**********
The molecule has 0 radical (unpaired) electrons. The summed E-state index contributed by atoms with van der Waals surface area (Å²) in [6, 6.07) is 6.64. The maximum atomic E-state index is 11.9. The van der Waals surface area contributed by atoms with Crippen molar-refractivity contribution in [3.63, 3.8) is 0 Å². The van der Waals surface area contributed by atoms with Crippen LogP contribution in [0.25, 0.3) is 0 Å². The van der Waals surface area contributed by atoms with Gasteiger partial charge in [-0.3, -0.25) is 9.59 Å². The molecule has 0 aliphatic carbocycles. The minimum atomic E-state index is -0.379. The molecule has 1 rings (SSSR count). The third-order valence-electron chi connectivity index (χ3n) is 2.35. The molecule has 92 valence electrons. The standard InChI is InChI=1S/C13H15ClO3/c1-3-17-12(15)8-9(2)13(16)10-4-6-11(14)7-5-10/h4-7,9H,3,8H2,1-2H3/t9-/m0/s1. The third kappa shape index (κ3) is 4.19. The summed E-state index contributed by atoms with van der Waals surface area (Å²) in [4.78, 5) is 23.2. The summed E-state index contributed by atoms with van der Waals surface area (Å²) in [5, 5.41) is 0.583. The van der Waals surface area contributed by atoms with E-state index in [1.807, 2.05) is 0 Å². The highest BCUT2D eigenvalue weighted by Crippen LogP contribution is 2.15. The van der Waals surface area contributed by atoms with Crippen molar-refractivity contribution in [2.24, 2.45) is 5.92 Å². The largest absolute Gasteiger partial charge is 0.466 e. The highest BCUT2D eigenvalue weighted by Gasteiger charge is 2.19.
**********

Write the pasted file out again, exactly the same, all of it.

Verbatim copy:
The molecule has 0 radical (unpaired) electrons. The summed E-state index contributed by atoms with van der Waals surface area (Å²) in [6, 6.07) is 6.64. The maximum atomic E-state index is 11.9. The van der Waals surface area contributed by atoms with Crippen molar-refractivity contribution in [3.63, 3.8) is 0 Å². The van der Waals surface area contributed by atoms with Crippen LogP contribution in [0.25, 0.3) is 0 Å². The van der Waals surface area contributed by atoms with Gasteiger partial charge in [-0.3, -0.25) is 9.59 Å². The molecule has 0 aliphatic carbocycles. The minimum atomic E-state index is -0.379. The molecule has 1 rings (SSSR count). The third-order valence-electron chi connectivity index (χ3n) is 2.35. The molecule has 92 valence electrons. The standard InChI is InChI=1S/C13H15ClO3/c1-3-17-12(15)8-9(2)13(16)10-4-6-11(14)7-5-10/h4-7,9H,3,8H2,1-2H3/t9-/m0/s1. The third kappa shape index (κ3) is 4.19. The summed E-state index contributed by atoms with van der Waals surface area (Å²) in [4.78, 5) is 23.2. The summed E-state index contributed by atoms with van der Waals surface area (Å²) in [5, 5.41) is 0.583. The van der Waals surface area contributed by atoms with E-state index in [1.807, 2.05) is 0 Å². The highest BCUT2D eigenvalue weighted by Crippen LogP contribution is 2.15. The van der Waals surface area contributed by atoms with Crippen molar-refractivity contribution in [2.24, 2.45) is 5.92 Å². The largest absolute Gasteiger partial charge is 0.466 e. The highest BCUT2D eigenvalue weighted by Gasteiger charge is 2.19.